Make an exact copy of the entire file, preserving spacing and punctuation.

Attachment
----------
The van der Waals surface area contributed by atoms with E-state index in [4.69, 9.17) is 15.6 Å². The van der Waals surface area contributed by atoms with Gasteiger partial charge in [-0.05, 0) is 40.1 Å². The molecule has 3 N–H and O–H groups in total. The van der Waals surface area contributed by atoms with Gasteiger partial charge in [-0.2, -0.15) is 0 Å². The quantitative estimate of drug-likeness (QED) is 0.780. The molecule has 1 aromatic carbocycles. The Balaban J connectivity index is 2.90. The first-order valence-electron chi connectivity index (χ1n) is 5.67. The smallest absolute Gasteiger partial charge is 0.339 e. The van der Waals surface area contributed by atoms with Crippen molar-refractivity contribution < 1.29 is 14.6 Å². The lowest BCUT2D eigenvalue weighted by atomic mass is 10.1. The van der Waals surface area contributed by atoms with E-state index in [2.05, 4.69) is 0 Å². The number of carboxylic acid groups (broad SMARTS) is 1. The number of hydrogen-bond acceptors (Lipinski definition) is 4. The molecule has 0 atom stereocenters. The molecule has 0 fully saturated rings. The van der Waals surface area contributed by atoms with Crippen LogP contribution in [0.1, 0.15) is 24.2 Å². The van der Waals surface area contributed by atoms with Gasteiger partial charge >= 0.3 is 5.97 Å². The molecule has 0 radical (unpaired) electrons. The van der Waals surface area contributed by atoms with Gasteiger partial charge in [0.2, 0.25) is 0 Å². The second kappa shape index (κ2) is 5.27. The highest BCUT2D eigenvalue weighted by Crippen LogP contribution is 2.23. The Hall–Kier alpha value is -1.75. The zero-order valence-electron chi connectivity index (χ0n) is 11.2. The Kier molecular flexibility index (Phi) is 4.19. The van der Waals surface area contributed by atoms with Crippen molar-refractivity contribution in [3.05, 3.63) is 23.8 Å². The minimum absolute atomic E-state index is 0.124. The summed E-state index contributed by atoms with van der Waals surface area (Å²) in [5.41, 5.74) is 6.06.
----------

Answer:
The van der Waals surface area contributed by atoms with E-state index in [4.69, 9.17) is 15.6 Å². The van der Waals surface area contributed by atoms with Gasteiger partial charge in [-0.05, 0) is 40.1 Å². The molecule has 3 N–H and O–H groups in total. The van der Waals surface area contributed by atoms with Gasteiger partial charge in [-0.2, -0.15) is 0 Å². The quantitative estimate of drug-likeness (QED) is 0.780. The molecule has 1 aromatic carbocycles. The Balaban J connectivity index is 2.90. The first-order valence-electron chi connectivity index (χ1n) is 5.67. The smallest absolute Gasteiger partial charge is 0.339 e. The van der Waals surface area contributed by atoms with Crippen molar-refractivity contribution < 1.29 is 14.6 Å². The lowest BCUT2D eigenvalue weighted by atomic mass is 10.1. The van der Waals surface area contributed by atoms with E-state index in [2.05, 4.69) is 0 Å². The number of carboxylic acid groups (broad SMARTS) is 1. The number of hydrogen-bond acceptors (Lipinski definition) is 4. The molecule has 0 atom stereocenters. The molecule has 0 fully saturated rings. The van der Waals surface area contributed by atoms with Crippen LogP contribution in [0.1, 0.15) is 24.2 Å². The van der Waals surface area contributed by atoms with Gasteiger partial charge >= 0.3 is 5.97 Å². The molecule has 0 radical (unpaired) electrons. The van der Waals surface area contributed by atoms with Gasteiger partial charge in [0.2, 0.25) is 0 Å². The second kappa shape index (κ2) is 5.27. The highest BCUT2D eigenvalue weighted by Crippen LogP contribution is 2.23. The Hall–Kier alpha value is -1.75. The zero-order valence-electron chi connectivity index (χ0n) is 11.2. The Kier molecular flexibility index (Phi) is 4.19. The van der Waals surface area contributed by atoms with Crippen molar-refractivity contribution in [3.05, 3.63) is 23.8 Å². The minimum absolute atomic E-state index is 0.124. The summed E-state index contributed by atoms with van der Waals surface area (Å²) in [5.41, 5.74) is 6.06.